Leading Financial Planners and wealth managers expect only modest changes from the Budget which most see as neutral or mildly positive.
Mike Seagrove, Financial Planner at Albert Goodman, believes the prospects for Financial Planning remain broadly positive.
He forecast: “Financial planning will remain largely unchanged over the next 12 months as Capital Gains Tax, which was tipped to increase, escapes changes.
“The Pension Lifetime Allowance is frozen, as are Personal Allowance, ISA allowances and the amount you are able to leave on death, before Inheritance tax is payable. Corporation Tax will increase to 25% in 2023 for companies with profits over £250k but will remain at 19% for smaller companies with profits of less than £50k.
“2021 will provide the opportunity to continue to take profits, create capital gains and diversify into other areas, and for business owners, making employer pension contributions may be more attractive for larger companies in the future. With little change and some positive tax treatments still available, clients should seek to take advantage while they can.”
Finn Houlihan, managing director at wealth manager The Arlo Group, said the freezing of tax allowances should nudge more clients to sort out their tax affairs.
He said: “The decision in today’s Budget to freeze a range of thresholds from next year, including for income tax and Capital Gains Tax (CGT), has set a timeline for consumers to get their tax affairs in order. While the Chancellor has not made some of the expected changes to CGT rates and allowances today, we could likely see further changes announced to these taxes in five years’ time. Ultimately, this means consumers have a window of opportunity to reduce any capital gains and they should consider taking steps such as making the most of their annual allowances over the next five years.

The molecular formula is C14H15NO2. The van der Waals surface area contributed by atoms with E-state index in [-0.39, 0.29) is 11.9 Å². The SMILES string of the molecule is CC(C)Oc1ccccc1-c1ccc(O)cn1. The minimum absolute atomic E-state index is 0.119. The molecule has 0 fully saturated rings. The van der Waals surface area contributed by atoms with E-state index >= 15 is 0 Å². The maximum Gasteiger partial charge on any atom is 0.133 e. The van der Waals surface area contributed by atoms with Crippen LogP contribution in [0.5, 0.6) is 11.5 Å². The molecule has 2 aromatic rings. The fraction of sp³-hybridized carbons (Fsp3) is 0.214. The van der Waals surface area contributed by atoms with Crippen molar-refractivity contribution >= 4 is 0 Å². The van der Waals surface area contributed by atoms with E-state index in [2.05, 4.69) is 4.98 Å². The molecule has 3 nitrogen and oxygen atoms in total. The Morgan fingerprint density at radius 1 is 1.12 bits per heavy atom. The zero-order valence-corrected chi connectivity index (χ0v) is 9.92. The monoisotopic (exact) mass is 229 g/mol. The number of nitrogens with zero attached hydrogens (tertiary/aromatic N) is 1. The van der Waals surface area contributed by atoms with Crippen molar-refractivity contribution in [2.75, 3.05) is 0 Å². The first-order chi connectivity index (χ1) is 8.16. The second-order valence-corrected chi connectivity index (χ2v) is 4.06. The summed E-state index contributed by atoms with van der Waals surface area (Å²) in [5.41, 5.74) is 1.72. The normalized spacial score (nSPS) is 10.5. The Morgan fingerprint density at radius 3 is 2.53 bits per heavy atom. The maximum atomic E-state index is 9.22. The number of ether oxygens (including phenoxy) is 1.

“Additionally, the changes in Corporation Tax rates and the freeze in income tax allowances also mean that professional Financial Planning will be more vital than ever for individuals. Business owners with profits at the edge of the £50,000 corporate tax threshold as well as those nearing the higher rate of income tax, will need to think carefully about diverting funds into pension contributions instead. This could help them to avoid paying a higher level of tax than they actually need to by putting aside funds for retirement, making the most of pensions tax relief and reducing tax bills at a time when every penny counts.”
Chris Halliwell, wealth planner at Sanlam Wealth Planning, was positive about the Budget.
He said: “This was an impressive Budget from the Chancellor. He had to dance along the tightrope of being fiscally responsible whilst being generous enough not to crush any recovery. There was little in the way of direct tax increases, and where tax increases were announced he was smart enough to push them out three years from now to give businesses an opportunity to recover.
“Businesses have been hit with a large stick and some small carrots. A rise of over 30% in Corporation Tax, from 19% to 25%, will no doubt come as a shock to businesses, but as the major recipients of the Covid-19 bailouts, they are now being asked to cover the costs.
“There will be an exception for those companies with profits lower than £50,000, but overall, this was a stark and new approach from a Conservative government who are usually unwilling to raise tax on business. There were carrots though: businesses can carry forward £2 million of losses over the next three years, there will be recovery scheme loans from between £25,000 and £10 million and businesses will be able to take advantage of a ‘super deduction’ where they can offset 130% of any qualifying investment to reduce their corporation tax liability, which is a very novel approach to encouraging investment.”